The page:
Do you know the heartbreak of falling in love with a stylist one haircut before she or he gets a new job and leaves the salon? I’m still mourning my most recent loss—Indira gave me such amazing layers that I actually wept. Fast forward 8 weeks, and I was told she’d left and the receptionist “didn’t know” where she’d gon,e like this was the Witness Protection Program or something.This series of disappointments (plus the fact that I’m also busy and lazy and picky and broke) has led me to go it alone on more than one occasion. I’d rather stay inside on a Friday night and replicate a look I loved on my own than risk being potentially butchered by someone new. This is the truth and also a weird metaphor for my love life. Let’s build walls around our hearts learn how to cut our own hair together!
1. Get a pair of scissors that you use for hair only.
My current stylist Maria (she’s super talented, which means she’ll smoke-bomb outta my life very soon) doesn’t get mad at me when she sees I’ve cut my own bangs. But the one thing she keeps saying over and over again is, “Make sure you get a pair of scissors that are sharp and used for hair only.” Which means you can’t use them to cut open other packages of scissors. Just hair.
2. Get a bunch of mirrors.
I kinda ignore the back of my head because if I can’t see it, I don’t stress out about it. Try that mantra, it works for so many things! However, if we’re going to do this right, I should probably start caring. If you have a three-door mirrored medicine cabinet in your bathroom, this will get at least 75% of your head. If you want to see the way back (also what we used to call the backwards seat in my parents’ station wagon), you might need to phone a friend to help you.
3. Cut less than you think (or rather, snip).
This might be the most important rule of all, especially when your hands start writing checks your hair can’t cash. I’ve botched my bangs this way; it was not pretty, and I’m still apologizing to my sister for ruining her wedding photos. So snip tiny amounts at a time, then step back from the mirror. Check it out. Go back in.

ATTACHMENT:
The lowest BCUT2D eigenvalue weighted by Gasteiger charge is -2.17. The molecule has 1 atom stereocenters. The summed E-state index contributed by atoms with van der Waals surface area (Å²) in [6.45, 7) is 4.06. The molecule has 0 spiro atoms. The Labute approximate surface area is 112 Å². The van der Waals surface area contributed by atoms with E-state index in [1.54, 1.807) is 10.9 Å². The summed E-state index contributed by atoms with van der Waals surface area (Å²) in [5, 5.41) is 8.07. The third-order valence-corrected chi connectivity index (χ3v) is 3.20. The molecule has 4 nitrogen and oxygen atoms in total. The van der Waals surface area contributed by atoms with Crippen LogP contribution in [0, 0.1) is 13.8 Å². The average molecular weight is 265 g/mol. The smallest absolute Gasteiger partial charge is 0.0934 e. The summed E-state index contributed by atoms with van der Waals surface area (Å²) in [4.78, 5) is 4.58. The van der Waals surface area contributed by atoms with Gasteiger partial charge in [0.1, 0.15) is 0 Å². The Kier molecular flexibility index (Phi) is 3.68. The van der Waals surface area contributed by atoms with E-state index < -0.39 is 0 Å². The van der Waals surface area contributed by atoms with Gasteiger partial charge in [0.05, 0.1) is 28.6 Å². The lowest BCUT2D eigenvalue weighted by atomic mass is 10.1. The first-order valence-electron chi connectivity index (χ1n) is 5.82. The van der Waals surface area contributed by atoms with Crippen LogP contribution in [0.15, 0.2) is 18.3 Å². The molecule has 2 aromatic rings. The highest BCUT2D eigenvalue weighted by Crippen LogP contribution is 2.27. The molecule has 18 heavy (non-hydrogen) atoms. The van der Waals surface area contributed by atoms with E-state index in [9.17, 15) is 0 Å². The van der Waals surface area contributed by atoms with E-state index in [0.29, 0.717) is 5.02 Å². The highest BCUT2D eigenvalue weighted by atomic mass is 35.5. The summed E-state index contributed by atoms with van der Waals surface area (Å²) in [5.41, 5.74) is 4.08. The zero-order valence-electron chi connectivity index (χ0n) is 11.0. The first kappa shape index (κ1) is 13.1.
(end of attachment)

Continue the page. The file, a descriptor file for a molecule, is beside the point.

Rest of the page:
4. Take your time.
Fo' realsies. And also, cut less than you think. It's so, so important.
5. Learn a little technique.
Try and think about how your salon haircut goes and mimic that as best you can. I cut my hair dry because there’s a really specific way I want it to fall, but most often, you’re probably gonna want to get at it while it’s wet. Also: it will look longer wet (particularly if your hair is curly), so keep that in mind as you adhere to the “cut less than you think” suggestion. This is a pretty good tutorial on the act itself. It’s a lot of parting your hair down the middle of your head and pulling it forward so you can see what you’re doing. Go slow and snip.
6. Start small—with bangs!
Bangs are a touchy subject because some people are really particular about them, but they’re also the easiest to do because they’re right above your eyes. You can’t go wrong unless you’re flagrantly disregarding the “cut less than you think” warnings and/or doing it blindfolded. But you’re not, right?! Right.
I’ve had basically every iteration of bang. I’ve also had what the British call “fringe,” which means “bangs,” but it’s so much cuter and why don’t we agree right now to use that term instead?! Anywho, right now I’m rocking a side-sweep. To cut it, I make a pretend scissor with my index and middle finger and clamp the hair between them at a downward angle. I likethe angle to be pretty steep so that the longer hair is by my ear, a la Emma Stone—but adjust it if you like your side bangs to be straighter like, say, this beautiful bride. When you’re finished looking at these pictures, slide your fingers down until there’s a only a little hair left left and cut along that angle. Brush it out. Check the length. Do it again in that order until you get what you want!
Now that you've read my rules, you may proceed toward hair-cutting greatness.Don’t sweat it. You got this.
Have you ever cut your own hair?